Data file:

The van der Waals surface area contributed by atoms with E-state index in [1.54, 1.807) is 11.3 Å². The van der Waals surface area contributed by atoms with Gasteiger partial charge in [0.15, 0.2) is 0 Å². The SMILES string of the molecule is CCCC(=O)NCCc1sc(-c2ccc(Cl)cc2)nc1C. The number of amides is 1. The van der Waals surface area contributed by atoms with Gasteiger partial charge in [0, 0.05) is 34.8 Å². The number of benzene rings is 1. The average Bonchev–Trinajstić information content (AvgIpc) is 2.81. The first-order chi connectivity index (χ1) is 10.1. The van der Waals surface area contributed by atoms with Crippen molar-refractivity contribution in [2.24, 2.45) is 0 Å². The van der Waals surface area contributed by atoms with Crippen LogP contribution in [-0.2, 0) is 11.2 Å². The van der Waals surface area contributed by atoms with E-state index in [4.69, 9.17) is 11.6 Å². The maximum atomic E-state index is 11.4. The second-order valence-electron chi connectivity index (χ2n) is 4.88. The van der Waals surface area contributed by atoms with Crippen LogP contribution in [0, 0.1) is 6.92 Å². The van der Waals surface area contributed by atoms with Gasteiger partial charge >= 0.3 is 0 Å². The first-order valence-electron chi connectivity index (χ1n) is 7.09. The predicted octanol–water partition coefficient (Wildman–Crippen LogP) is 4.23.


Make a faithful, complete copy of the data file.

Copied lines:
The van der Waals surface area contributed by atoms with E-state index in [1.54, 1.807) is 11.3 Å². The van der Waals surface area contributed by atoms with Gasteiger partial charge in [0.15, 0.2) is 0 Å². The SMILES string of the molecule is CCCC(=O)NCCc1sc(-c2ccc(Cl)cc2)nc1C. The number of amides is 1. The van der Waals surface area contributed by atoms with Gasteiger partial charge in [0, 0.05) is 34.8 Å². The number of benzene rings is 1. The average Bonchev–Trinajstić information content (AvgIpc) is 2.81. The first-order chi connectivity index (χ1) is 10.1. The van der Waals surface area contributed by atoms with Crippen molar-refractivity contribution in [2.24, 2.45) is 0 Å². The van der Waals surface area contributed by atoms with Crippen LogP contribution in [-0.2, 0) is 11.2 Å². The van der Waals surface area contributed by atoms with E-state index in [4.69, 9.17) is 11.6 Å². The maximum atomic E-state index is 11.4. The second-order valence-electron chi connectivity index (χ2n) is 4.88. The van der Waals surface area contributed by atoms with Crippen LogP contribution in [0, 0.1) is 6.92 Å². The van der Waals surface area contributed by atoms with Gasteiger partial charge >= 0.3 is 0 Å². The first-order valence-electron chi connectivity index (χ1n) is 7.09. The predicted octanol–water partition coefficient (Wildman–Crippen LogP) is 4.23.